Long- and medium waves are capable of reaching to a distance of a few hundred kilometres - the coverage area is greater during the night hours. VHF and still higher frequencies provide very good reception, but their range isn't much greater than the line of sight from the transmitter (about 100 km.).

Shortwave radio is exceptional for its property of long-distance propagation and coverage. Shortwave energy beamed away from the transmitter is gradually deflected and sent back to the Earth's surface by the ionosphere in the upper layers of the earth's atmosphere. By means of such "hops" shortwave transmissions are capable of travelling over great distances. There is also a disadvantage to this since the properties of the ionosphere, as well as the quality of reception, are continually changing during the seasons of the year, in the approximately eleven-year cycles of solar activity and even during one day.

Shortwave radio spectrum is used by a number of services, including shipping, aircraft navigation and amateur radio.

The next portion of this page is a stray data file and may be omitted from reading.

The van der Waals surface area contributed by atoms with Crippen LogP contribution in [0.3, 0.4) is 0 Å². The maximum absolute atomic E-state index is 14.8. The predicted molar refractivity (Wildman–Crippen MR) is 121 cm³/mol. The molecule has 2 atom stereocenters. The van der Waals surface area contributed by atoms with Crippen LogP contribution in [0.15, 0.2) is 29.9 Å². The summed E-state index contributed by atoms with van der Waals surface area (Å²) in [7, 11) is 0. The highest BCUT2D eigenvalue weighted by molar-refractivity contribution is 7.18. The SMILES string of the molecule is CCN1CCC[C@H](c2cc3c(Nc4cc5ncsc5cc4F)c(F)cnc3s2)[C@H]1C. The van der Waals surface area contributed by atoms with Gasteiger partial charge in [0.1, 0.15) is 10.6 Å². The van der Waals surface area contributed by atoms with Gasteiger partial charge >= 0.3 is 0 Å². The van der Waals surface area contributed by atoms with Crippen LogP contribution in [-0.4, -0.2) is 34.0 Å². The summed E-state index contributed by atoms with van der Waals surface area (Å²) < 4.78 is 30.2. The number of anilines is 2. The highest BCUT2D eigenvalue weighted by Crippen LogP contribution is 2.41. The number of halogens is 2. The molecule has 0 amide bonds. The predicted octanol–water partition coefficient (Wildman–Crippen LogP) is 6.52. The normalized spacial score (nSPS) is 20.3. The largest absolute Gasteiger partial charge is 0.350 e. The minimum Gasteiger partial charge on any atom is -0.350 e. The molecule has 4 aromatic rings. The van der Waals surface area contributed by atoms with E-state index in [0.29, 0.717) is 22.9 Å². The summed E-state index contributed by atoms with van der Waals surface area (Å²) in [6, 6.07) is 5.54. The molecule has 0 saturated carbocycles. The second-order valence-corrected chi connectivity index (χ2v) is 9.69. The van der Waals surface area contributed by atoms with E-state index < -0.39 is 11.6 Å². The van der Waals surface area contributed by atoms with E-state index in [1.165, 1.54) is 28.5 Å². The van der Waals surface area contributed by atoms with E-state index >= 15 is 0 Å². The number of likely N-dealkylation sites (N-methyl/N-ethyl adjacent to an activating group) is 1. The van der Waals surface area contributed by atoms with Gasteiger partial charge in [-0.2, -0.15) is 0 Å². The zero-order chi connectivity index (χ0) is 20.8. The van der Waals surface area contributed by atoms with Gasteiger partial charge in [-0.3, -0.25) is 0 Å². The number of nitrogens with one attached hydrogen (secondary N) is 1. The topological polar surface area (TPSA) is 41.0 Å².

Wireless broadcasting on short waves has a long tradition and it still has important advantages: Receivers are available in a wide price range. Some are light-weight and portable, and you can listen to shortwave stations anywhere in the comfort of your home, while travelling, or even somewhere in the wild.

The life-saving role of radio was confirmed during recent great natural disasters. There is an increasing number of emergency receivers now on the market that have specific features for this purpose. Many are solar, or hand crank powered. Some are fitted with a LED flash-light and mobile phone charger and they should be capable of tuning to international shortwave bands.

A number of bands are assigned internationally to broadcasting. The bands are denoted either by frequency or by wavelength (the higher the frequency, the shorter the wavelength):



in MHz


in meters

5900 - 6200



7200 - 7450



9400 - 9900



11600 - 12100



13570 - 13870



15100 - 15800



17480 - 17900



18900 - 19020



21450 - 21850



25670 - 26100



The Individual frequencies in the Global Schedule are in kilohertz (kHz - thousands of Hertz). A bigger unit "megahertz" (MHz -millions of Hertz) is also used. For example 11600 kHz corresponds to 11.6 MHz.

Some shortwave stations employ frequencies outside the bands shown in the Table but they are also registered in the Global Schedule.